1) Of or pertaining to → critics or
Fr.: angle critique
Angle of incidence of light proceeding from a denser medium toward a thinner, at which grazing refraction occurs (angle of refraction 90°).
critical Bonnor-Ebert mass
jerm-e paržani-ye Bonnor-Ebert
Fr.: masse critique de Bonnor-Ebert
The upper value of mass that a → Bonnor-Ebert sphere must have in order that → hydrodynamic equilibrium be maintained. This → critical mass is given by: Mcrit = 1.18 (a4/G3/2)Pext-1/2, where a = (kT/m)1/2 is the isothermal → sound speed inside the sphere, G is the → gravitational constant, and Pext the pressure of the external medium (see, e.g., F. H. Shu, 1977, ApJ 214, 488).
→ critical; → Bonnor-Ebert mass.
Fr.: densité critique
1) Cosmology: The average density of matter in the Universe
that would be needed to eventually halt the
→ cosmic expansion.
In a spatially → flat Universe,
the critical density is expressed by
ρc = (3c2/8πG)Ht2,
where c is the → speed of light,
G is the → gravitational constant, and
Ht the → Hubble parameter.
The critical density is currently 9.3 × 10-30g cm-3,
about 6 hydrogen atoms per cubic meter
(for H0 = 70 km s-1 Mpc-1).
Fr.: masse critique
Of a fissile material (235U or 239Pu), the minimum mass needed for a sustained nuclear chain reaction, as in an atomic bomb.
Fr.: métallicité critique
The → metallicity of a → star-forming → molecular cloud when → cooling → rates by → metals dominate the → gravitational → heating during → protostellar collapse. The minimum → Jeans mass achieved by gravitational → fragmentation depends on the presence/absence of → coolants in the cloud. Since cooling rate in metal lines is more efficient than in primordial molecular lines (H2 and HD), metals favor fragmentation in gas and formation of → low-mass stars.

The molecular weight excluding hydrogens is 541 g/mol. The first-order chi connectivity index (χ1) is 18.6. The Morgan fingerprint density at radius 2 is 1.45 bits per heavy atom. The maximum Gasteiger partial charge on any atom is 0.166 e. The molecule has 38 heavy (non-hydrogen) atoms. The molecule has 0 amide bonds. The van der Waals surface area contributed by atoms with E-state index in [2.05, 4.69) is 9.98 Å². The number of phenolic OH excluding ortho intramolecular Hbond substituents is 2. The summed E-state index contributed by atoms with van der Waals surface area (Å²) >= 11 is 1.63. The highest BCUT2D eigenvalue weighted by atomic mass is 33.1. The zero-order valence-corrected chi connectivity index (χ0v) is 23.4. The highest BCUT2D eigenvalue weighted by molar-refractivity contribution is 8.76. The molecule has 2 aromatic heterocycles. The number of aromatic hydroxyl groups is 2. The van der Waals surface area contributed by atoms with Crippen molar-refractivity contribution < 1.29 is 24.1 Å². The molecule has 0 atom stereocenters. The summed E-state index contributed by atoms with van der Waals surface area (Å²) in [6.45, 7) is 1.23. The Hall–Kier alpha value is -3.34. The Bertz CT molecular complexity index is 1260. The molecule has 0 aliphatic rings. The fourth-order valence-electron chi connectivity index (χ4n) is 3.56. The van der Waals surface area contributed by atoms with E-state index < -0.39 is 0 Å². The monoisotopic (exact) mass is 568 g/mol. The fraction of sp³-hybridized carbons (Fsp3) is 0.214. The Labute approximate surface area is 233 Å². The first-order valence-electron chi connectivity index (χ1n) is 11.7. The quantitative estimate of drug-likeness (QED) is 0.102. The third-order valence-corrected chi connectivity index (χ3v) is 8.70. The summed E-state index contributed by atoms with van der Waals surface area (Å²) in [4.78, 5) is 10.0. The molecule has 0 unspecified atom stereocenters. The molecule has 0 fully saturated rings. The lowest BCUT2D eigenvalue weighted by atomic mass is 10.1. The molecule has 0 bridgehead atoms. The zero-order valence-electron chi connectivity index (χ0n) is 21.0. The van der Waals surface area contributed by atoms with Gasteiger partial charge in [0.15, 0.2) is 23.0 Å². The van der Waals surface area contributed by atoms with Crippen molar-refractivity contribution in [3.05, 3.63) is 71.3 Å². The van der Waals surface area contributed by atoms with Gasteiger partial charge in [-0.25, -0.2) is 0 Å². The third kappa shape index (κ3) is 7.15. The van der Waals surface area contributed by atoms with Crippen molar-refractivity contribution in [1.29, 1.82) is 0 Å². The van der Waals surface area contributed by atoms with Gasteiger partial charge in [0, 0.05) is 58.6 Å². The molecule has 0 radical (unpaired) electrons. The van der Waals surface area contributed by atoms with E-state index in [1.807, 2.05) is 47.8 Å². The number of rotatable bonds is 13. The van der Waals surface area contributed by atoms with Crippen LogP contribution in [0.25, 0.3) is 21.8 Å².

→ critical; → metallicity.
Fr.: opalescence critique
The strong → scattering that occurs in a fluid near the → critical point. Large density fluctuations bring about inhomogeneities of all sizes. This results in the scattering of light at all wavelengths giving a milky appearance to the fluid.
→ critical; → opalescence.
Fr.: vitesse critique
1) Velocity of → fluid through a pipe at which the motion
changes from → laminar to
→ turbulent flow.
Of or pertaining to a state, value, or quantity that is less than critical, especially the condition of a → subcritical reactor.
Fr.: masse sous-critique
An amount of → fissile material that by its mass or geometry is incapable of sustaining a → fission → chain reaction.
→ subcritical; → mass.
Fr.: réacteur sous-critique
A → nuclear reactor in which the rate of production of → fission neutrons is lower than the rate of production in the previous generation, and therefore the number of fissions decreases over time.
→ subcritical; → reactor.
1) Thermodynamics: Describing a condition in which a substance has
a temperature or pressure above its critical value of temperature or pressure.
Fr.: fluide supercritique
A fluid that is at a temperature and pressure above its thermodynamic critical point. In these conditions the substance acquires unique characteristics of density and mobility. Supercritical fluids exist deep inside some planets; for example, there is supercritical water deep inside the Earth.
→ supercritical; → fluid.